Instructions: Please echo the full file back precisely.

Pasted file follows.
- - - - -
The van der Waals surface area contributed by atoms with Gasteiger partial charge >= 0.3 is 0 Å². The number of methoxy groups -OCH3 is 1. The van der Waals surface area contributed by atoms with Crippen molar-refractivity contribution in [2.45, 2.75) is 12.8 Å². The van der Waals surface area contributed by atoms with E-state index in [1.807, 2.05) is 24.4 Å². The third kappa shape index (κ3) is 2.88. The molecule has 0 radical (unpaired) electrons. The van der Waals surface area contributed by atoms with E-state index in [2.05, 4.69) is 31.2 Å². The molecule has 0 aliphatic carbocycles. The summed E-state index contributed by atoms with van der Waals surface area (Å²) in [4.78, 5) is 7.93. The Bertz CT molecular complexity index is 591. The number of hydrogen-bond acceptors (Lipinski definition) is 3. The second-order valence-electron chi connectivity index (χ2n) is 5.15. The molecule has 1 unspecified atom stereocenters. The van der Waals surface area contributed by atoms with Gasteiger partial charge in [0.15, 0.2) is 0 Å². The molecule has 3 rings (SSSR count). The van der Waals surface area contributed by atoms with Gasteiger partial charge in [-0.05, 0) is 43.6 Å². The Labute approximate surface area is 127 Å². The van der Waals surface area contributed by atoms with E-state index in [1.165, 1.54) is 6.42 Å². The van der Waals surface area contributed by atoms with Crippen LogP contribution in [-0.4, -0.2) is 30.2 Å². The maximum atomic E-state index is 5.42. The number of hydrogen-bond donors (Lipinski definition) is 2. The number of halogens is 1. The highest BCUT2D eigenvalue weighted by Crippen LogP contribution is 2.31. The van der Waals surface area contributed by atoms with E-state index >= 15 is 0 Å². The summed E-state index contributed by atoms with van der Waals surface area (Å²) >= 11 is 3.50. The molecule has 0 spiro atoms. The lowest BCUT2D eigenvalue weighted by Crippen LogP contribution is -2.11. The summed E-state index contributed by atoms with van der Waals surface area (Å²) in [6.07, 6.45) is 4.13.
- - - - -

The van der Waals surface area contributed by atoms with Gasteiger partial charge >= 0.3 is 0 Å². The number of methoxy groups -OCH3 is 1. The van der Waals surface area contributed by atoms with Crippen molar-refractivity contribution in [2.45, 2.75) is 12.8 Å². The van der Waals surface area contributed by atoms with E-state index in [1.807, 2.05) is 24.4 Å². The third kappa shape index (κ3) is 2.88. The molecule has 0 radical (unpaired) electrons. The van der Waals surface area contributed by atoms with E-state index in [2.05, 4.69) is 31.2 Å². The molecule has 0 aliphatic carbocycles. The summed E-state index contributed by atoms with van der Waals surface area (Å²) in [4.78, 5) is 7.93. The Bertz CT molecular complexity index is 591. The number of hydrogen-bond acceptors (Lipinski definition) is 3. The second-order valence-electron chi connectivity index (χ2n) is 5.15. The molecule has 1 unspecified atom stereocenters. The van der Waals surface area contributed by atoms with Gasteiger partial charge in [0.15, 0.2) is 0 Å². The molecule has 3 rings (SSSR count). The van der Waals surface area contributed by atoms with Gasteiger partial charge in [-0.05, 0) is 43.6 Å². The Labute approximate surface area is 127 Å². The van der Waals surface area contributed by atoms with E-state index in [1.165, 1.54) is 6.42 Å². The van der Waals surface area contributed by atoms with Crippen LogP contribution in [-0.4, -0.2) is 30.2 Å². The maximum atomic E-state index is 5.42. The number of hydrogen-bond donors (Lipinski definition) is 2. The number of halogens is 1. The highest BCUT2D eigenvalue weighted by Crippen LogP contribution is 2.31. The van der Waals surface area contributed by atoms with E-state index >= 15 is 0 Å². The summed E-state index contributed by atoms with van der Waals surface area (Å²) >= 11 is 3.50. The molecule has 0 spiro atoms. The lowest BCUT2D eigenvalue weighted by Crippen LogP contribution is -2.11. The summed E-state index contributed by atoms with van der Waals surface area (Å²) in [6.07, 6.45) is 4.13.